Market Structures – Economics


The term “market” is used in two senses in economics. In one sense, it refers to a place where goods and services, are bought and sold. In this sense, a market is physically located in a specific geographical area, for example, the Kenyatta market in Enugu, the capital of Enugu State in Nigeria.
In the second and wider sense, a market means all those buyers and sellers of goods who do business with one another. In this case, a transaction could be conducted through the telephone, telegraph or telex, the post office, a newspaper advertisement or some other communication channels. It could be done without the buyer and seller meeting. Therefore, a market is not only a geographical area, but also a medium or organization through which buyers and sellers can communicate with one another, to exchange goods and services at prices determined by the market forces of demand and supply.

In some markets, there is strong competition among sellers and buyers when the prices of commodities traded in the market are about the same. Economist call such a situation of strong competition, in which the price differences of commodities are small, a perfect market.
   The perfect market is a theoretical economic model. When market structures display varying degrees of imperfection, we call them imperfect markets. Examples of imperfect markets are:
(1) monopoly (single producer- an individual or a firm – supplies the goods or services)
(2) monopolistic competition (several producers providing similar products)
(3) duopoly (two producers of the same commodity)
(4) oligopoly (few producers)
  We shall now discuss these two major types of market structures.

Perfect Competition
The following are the assumptions of perfect competitions or a perfect market.
(1) There is a large number of sellers and buyers, none of whom dominates the market. This means that variations in output by any producer, or in purchases by any buyer, will not affect the market price of the commodity. All the producers are ‘price-takers’, that is, once the price has been determined by the forces of demand and supply, the producers will sell as much as they can at that price.
(2) The products are homogeneous, or rather, the buyers regard the products as the same and they are, therefore, indifferent as to whom they buy their goods from.
(3) There is no preferential treatment in the selling or buying of the commodity. The commodity bears the same price tag throughout the market.
(4) There is perfect knowledge of the quality and the price of the commodity. The commodity being offered for sale. In other words, consumers have a perfect knowledge of the market.
(5) There is free entry into the market for new firms and free exit for the existing ones.
(6) There is perfect mobility of factors of production. Factors are transferred easily to where they are needed.
(7) No transport costs are involved in moving factors of production and finished goods from one location to another.
(8) Goods are easily moved from one part of the market to another.

Imperfect Competition
A market is described as imperfect when a commodity or service is sold in such a way that free competition does not exit. There are different degrees of imperfection. The imperfect markets commonly dealt with are:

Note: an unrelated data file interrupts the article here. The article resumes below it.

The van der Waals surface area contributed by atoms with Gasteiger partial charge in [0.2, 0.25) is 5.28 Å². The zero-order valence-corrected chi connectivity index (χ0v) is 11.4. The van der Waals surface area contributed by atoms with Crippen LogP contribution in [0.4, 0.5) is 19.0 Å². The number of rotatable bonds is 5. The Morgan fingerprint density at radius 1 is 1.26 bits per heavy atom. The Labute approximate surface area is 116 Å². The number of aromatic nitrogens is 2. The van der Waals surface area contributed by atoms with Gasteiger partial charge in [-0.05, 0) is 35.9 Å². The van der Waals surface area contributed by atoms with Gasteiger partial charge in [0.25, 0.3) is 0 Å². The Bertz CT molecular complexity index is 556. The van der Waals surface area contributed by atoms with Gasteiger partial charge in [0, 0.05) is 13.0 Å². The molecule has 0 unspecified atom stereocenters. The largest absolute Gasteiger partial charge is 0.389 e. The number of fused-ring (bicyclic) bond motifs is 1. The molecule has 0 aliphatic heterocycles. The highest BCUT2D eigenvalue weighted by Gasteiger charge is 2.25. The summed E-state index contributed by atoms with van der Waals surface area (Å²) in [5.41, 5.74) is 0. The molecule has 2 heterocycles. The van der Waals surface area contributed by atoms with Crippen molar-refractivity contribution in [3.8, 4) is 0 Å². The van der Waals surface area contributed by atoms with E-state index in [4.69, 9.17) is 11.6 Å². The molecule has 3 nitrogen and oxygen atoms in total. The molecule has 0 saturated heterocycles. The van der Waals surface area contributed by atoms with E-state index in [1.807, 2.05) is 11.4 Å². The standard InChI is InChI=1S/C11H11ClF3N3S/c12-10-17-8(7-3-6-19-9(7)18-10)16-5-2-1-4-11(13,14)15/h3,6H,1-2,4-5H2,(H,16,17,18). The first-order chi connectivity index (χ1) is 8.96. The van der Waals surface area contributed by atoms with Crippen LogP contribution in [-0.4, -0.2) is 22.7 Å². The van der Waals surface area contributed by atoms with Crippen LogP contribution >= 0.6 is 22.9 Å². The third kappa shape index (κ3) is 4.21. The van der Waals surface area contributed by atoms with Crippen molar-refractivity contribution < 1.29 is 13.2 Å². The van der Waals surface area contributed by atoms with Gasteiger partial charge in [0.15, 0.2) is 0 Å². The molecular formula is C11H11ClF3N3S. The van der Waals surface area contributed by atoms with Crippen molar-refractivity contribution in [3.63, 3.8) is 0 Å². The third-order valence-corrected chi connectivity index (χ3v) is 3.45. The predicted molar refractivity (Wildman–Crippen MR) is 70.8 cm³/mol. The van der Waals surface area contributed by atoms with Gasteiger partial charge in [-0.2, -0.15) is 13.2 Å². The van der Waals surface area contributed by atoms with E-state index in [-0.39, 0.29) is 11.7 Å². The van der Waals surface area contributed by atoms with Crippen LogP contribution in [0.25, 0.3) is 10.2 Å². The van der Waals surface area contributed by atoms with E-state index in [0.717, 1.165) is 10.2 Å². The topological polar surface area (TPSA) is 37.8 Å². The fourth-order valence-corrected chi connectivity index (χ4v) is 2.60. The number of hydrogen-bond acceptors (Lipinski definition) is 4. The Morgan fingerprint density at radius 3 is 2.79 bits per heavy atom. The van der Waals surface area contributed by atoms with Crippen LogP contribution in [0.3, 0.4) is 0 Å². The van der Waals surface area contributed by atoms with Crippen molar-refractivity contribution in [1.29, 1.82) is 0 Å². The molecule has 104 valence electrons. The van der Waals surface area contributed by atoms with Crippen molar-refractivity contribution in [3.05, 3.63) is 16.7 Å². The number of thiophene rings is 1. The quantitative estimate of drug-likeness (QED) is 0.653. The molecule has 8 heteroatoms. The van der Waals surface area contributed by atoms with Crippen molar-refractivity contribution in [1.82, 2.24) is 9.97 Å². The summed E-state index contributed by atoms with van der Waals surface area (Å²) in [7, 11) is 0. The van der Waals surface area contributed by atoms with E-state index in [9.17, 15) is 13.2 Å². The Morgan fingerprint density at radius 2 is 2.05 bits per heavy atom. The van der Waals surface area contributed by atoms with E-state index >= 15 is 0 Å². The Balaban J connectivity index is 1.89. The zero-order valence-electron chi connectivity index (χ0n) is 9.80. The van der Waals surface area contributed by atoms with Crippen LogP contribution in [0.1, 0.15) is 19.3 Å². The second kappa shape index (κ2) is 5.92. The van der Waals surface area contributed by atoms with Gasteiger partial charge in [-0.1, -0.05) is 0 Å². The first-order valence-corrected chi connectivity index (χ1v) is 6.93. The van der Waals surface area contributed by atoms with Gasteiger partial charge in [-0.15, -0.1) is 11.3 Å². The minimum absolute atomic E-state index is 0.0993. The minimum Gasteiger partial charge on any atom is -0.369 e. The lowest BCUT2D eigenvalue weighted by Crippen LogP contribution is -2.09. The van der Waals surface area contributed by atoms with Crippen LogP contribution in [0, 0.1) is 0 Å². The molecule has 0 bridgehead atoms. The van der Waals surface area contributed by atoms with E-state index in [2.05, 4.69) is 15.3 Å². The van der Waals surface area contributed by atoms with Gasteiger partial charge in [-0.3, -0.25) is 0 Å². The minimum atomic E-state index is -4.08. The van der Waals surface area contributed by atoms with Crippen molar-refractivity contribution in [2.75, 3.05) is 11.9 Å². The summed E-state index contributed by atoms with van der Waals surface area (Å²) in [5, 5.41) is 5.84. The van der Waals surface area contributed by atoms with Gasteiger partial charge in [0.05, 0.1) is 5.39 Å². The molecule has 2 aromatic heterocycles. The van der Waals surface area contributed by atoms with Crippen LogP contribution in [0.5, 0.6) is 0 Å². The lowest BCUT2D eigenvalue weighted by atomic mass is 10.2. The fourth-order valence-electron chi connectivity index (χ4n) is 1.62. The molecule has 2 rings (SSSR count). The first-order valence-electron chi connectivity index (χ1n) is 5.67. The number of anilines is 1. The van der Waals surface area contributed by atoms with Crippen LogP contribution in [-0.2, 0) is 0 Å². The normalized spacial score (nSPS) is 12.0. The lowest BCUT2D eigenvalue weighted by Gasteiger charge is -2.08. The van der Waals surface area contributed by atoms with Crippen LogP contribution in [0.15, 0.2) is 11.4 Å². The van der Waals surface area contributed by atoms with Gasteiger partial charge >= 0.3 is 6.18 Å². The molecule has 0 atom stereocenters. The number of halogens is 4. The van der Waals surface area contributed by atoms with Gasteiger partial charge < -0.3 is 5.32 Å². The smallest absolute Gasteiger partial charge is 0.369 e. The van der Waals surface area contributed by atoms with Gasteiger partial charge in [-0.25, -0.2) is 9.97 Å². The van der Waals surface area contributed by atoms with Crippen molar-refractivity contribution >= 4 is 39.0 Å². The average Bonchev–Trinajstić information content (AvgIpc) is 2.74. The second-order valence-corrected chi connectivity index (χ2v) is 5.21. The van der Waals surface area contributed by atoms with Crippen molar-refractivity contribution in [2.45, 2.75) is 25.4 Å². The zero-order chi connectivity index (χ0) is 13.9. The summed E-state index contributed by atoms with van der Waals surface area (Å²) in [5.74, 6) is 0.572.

(1) Monopoly: A single seller of a commodity or service.
(2) Monopolistic Competition: The producing firm has a certain degree of monopoly, but it is aware that it’s rivals produce similar or substitute goods and this fact affects its price policy.
(3) Duopoly: Two firms sells the same goods or services.
(4) Oligopoly: A few large firms controls the industry.
 Difference Between Perfect and Imperfect Competition

Perfect Competition Imperfect Competition
There is a large number of relatively small sellers so that variations in output will not affect prices of goods and services. There is one seller, or only a few sellers, whose variations in output affect prices of goods and services.
Products are homogeneous. One product must be a perfect substitute of another, so that when a producer raises his price above equilibrium price, buyers will buy from other sellers. Products are not homogeneous. They are differentiated by, for example, brand name, special packaging, quality differences and advertising. When the producer raises his price, some buyers will still patronize him.
Consumers have perfect knowledge of the ruling price in the marke; producers are aware of the extent of profits in the industry. Consumers do not have complete knowledge of the ruling price in the market.
Firms cam freely enter or leave the market. There is no free movement of firms into or out of the market.
There is perfect mobility of factors of production. They are easily transferred to where they are needed. Prohibition may make free movement of factors of production difficult
No transport costs are involved, as they mean locational disadvantage. Transport cost are involved and these impose an added value on the products, thus causing an increase in the price of the goods.
Goods are movable from one section of the market to another. Immobility is an essential element of imperfect market. Therefore, goods are not movable from one section of the market to another.
The perfect competitor is a price-taker. The graph showing the demand of the firm’s products is a horizontal price line The imperfect competitor is a price-maker. The graph showing the firm’s demand of goods is a downward sloping line, which is similar to the average revenue curve.
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I'm simply known as Sosa. A well known programmer and founder of the defunct Lectures Portal, Simplicity is my nature.

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